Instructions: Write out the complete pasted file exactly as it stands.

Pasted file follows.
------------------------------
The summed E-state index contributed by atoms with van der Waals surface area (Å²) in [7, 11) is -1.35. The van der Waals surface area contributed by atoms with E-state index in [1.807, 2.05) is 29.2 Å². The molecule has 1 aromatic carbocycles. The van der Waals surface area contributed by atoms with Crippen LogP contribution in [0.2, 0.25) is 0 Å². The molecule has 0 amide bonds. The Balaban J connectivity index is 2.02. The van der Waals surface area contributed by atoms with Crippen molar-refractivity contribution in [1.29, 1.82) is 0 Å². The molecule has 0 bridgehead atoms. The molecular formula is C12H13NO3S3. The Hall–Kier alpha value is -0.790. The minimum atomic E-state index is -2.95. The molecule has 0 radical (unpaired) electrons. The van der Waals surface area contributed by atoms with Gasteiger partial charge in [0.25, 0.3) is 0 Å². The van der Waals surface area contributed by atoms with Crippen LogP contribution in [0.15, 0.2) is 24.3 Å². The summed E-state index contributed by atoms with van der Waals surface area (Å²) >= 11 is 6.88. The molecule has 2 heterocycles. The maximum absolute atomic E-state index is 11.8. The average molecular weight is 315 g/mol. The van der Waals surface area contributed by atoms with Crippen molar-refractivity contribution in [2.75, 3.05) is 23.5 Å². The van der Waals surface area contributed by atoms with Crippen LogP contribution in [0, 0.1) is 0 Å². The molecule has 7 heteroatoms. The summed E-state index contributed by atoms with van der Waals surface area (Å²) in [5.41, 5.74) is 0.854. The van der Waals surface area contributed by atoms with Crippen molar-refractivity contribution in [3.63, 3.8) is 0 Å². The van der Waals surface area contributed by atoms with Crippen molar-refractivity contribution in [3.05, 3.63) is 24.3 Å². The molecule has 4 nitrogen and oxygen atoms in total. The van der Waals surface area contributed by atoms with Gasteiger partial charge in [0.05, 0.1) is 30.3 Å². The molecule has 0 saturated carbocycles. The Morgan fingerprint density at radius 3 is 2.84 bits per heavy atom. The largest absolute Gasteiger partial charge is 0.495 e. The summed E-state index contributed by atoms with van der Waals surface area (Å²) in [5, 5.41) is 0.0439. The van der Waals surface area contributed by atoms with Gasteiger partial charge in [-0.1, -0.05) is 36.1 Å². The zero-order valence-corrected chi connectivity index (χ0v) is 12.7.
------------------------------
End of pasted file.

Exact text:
The summed E-state index contributed by atoms with van der Waals surface area (Å²) in [7, 11) is -1.35. The van der Waals surface area contributed by atoms with E-state index in [1.807, 2.05) is 29.2 Å². The molecule has 1 aromatic carbocycles. The van der Waals surface area contributed by atoms with Crippen LogP contribution in [0.2, 0.25) is 0 Å². The molecule has 0 amide bonds. The Balaban J connectivity index is 2.02. The van der Waals surface area contributed by atoms with Crippen molar-refractivity contribution in [1.29, 1.82) is 0 Å². The molecule has 0 bridgehead atoms. The molecular formula is C12H13NO3S3. The Hall–Kier alpha value is -0.790. The minimum atomic E-state index is -2.95. The molecule has 0 radical (unpaired) electrons. The van der Waals surface area contributed by atoms with Gasteiger partial charge in [0.25, 0.3) is 0 Å². The van der Waals surface area contributed by atoms with Crippen LogP contribution in [0.15, 0.2) is 24.3 Å². The summed E-state index contributed by atoms with van der Waals surface area (Å²) >= 11 is 6.88. The molecule has 2 heterocycles. The maximum absolute atomic E-state index is 11.8. The average molecular weight is 315 g/mol. The van der Waals surface area contributed by atoms with Crippen molar-refractivity contribution in [2.75, 3.05) is 23.5 Å². The van der Waals surface area contributed by atoms with Crippen LogP contribution in [0, 0.1) is 0 Å². The molecule has 7 heteroatoms. The summed E-state index contributed by atoms with van der Waals surface area (Å²) in [5.41, 5.74) is 0.854. The van der Waals surface area contributed by atoms with Crippen molar-refractivity contribution in [3.63, 3.8) is 0 Å². The van der Waals surface area contributed by atoms with Crippen molar-refractivity contribution in [3.05, 3.63) is 24.3 Å². The molecule has 4 nitrogen and oxygen atoms in total. The van der Waals surface area contributed by atoms with Gasteiger partial charge in [0.05, 0.1) is 30.3 Å². The molecule has 0 saturated carbocycles. The Morgan fingerprint density at radius 3 is 2.84 bits per heavy atom. The largest absolute Gasteiger partial charge is 0.495 e. The summed E-state index contributed by atoms with van der Waals surface area (Å²) in [5, 5.41) is 0.0439. The van der Waals surface area contributed by atoms with Gasteiger partial charge in [-0.1, -0.05) is 36.1 Å². The zero-order valence-corrected chi connectivity index (χ0v) is 12.7.